Award Date

May 2018

Degree Type

Thesis

Degree Name

Master of Arts (MA)

Department

English

First Committee Member

Edward Nagelhout

Second Committee Member

Jeffrey Jablonski

Third Committee Member

Kaitlin Clinnin

Fourth Committee Member

Chyllis Scott

Number of Pages

58

Abstract

For decades, considerable scholarship has explored how teachers can respond more effectively to student writing. There has also been significant research on how first-year-composition concepts can be transferred by students to other arenas of discourse outside of this required course. This thesis begins with a brief discussion on the meaning of transfer. Then, with the Council of Writing Program Administrators’ Outcomes (knowledge of conventions, rhetorical knowledge, critical thinking, processes) as a starting point, I redefine and pare down the seven response modes described by Elaine O. Lees to five types of response (calling for correction, reminding, explaining, suggesting, and assigning) designed to create a framework for understanding how teachers can respond to student writing more effectively.

Additionally, four recommendations are presented for maximizing the effectiveness of teacher response, while providing students a voice in the conversation on the page. The first recommendation is for teachers to underline content in the draft, calling the student’s attention to issues in the text they must revise or to a suggestion the teacher has made. The second recommendation is to use peer response as an extension of teacher response by having peer groups work together to address each comment provided by the teacher on their drafts. The third recommendation calls on teachers to take an individualized method of response based on the disciplines students plan on joining. The final recommendation is the inclusion of critical thinking challenges that inquires about the student’s source vetting and tests their logic and reasoning skills through additional questioning and assigning within the teacher response. The purpose of this thesis is to theorize how the use of these recommendations and response types can serve as a catalyst for objectives to be met and for transfer to occur for FYC students.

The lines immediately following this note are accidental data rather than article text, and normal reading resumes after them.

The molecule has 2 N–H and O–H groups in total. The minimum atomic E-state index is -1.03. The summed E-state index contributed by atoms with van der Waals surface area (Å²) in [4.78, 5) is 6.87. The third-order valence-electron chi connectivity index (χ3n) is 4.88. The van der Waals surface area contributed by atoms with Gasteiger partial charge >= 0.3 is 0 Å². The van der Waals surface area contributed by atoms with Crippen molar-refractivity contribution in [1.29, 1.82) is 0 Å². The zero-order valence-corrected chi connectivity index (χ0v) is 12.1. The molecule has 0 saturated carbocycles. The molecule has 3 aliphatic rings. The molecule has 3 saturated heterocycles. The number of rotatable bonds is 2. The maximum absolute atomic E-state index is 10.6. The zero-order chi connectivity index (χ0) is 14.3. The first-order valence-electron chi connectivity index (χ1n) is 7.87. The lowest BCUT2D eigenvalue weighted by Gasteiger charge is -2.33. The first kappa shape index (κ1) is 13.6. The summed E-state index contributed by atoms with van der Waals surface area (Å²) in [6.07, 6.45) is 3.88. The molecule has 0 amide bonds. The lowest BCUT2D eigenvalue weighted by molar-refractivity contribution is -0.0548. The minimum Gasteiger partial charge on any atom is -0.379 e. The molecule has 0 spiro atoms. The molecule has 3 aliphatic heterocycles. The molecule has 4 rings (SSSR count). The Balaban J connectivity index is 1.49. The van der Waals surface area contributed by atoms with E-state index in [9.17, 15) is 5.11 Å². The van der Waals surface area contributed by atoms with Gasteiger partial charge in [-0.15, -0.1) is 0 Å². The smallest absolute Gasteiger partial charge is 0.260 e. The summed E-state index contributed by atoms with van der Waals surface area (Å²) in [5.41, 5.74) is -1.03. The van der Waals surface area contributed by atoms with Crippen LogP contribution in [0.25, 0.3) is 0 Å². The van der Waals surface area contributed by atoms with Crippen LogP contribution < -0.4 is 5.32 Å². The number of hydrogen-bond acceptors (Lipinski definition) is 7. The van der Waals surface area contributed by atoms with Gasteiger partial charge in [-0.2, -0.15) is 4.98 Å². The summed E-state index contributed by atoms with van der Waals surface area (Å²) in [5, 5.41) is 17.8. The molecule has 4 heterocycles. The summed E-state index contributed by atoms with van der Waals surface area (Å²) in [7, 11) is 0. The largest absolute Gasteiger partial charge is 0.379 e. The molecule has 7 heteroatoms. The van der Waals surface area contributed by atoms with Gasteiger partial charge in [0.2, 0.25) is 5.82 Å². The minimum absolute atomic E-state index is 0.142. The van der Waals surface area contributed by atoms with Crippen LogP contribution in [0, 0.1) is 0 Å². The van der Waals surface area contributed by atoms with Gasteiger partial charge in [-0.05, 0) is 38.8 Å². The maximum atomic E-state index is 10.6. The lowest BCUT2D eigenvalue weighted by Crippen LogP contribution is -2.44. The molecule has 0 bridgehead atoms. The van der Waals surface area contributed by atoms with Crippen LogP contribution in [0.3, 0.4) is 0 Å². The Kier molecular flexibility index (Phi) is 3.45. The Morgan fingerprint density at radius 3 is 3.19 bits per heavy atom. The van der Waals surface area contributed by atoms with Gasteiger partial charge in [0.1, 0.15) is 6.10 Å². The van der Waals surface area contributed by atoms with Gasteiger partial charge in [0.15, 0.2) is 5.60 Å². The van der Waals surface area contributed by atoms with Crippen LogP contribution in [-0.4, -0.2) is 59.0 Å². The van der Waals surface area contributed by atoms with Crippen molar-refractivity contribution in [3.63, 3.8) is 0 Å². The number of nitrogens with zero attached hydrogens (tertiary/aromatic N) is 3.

Keywords

First Year Composition; Teacher Response

Disciplines

Liberal Studies | Teacher Education and Professional Development

Language

English


Share

COinS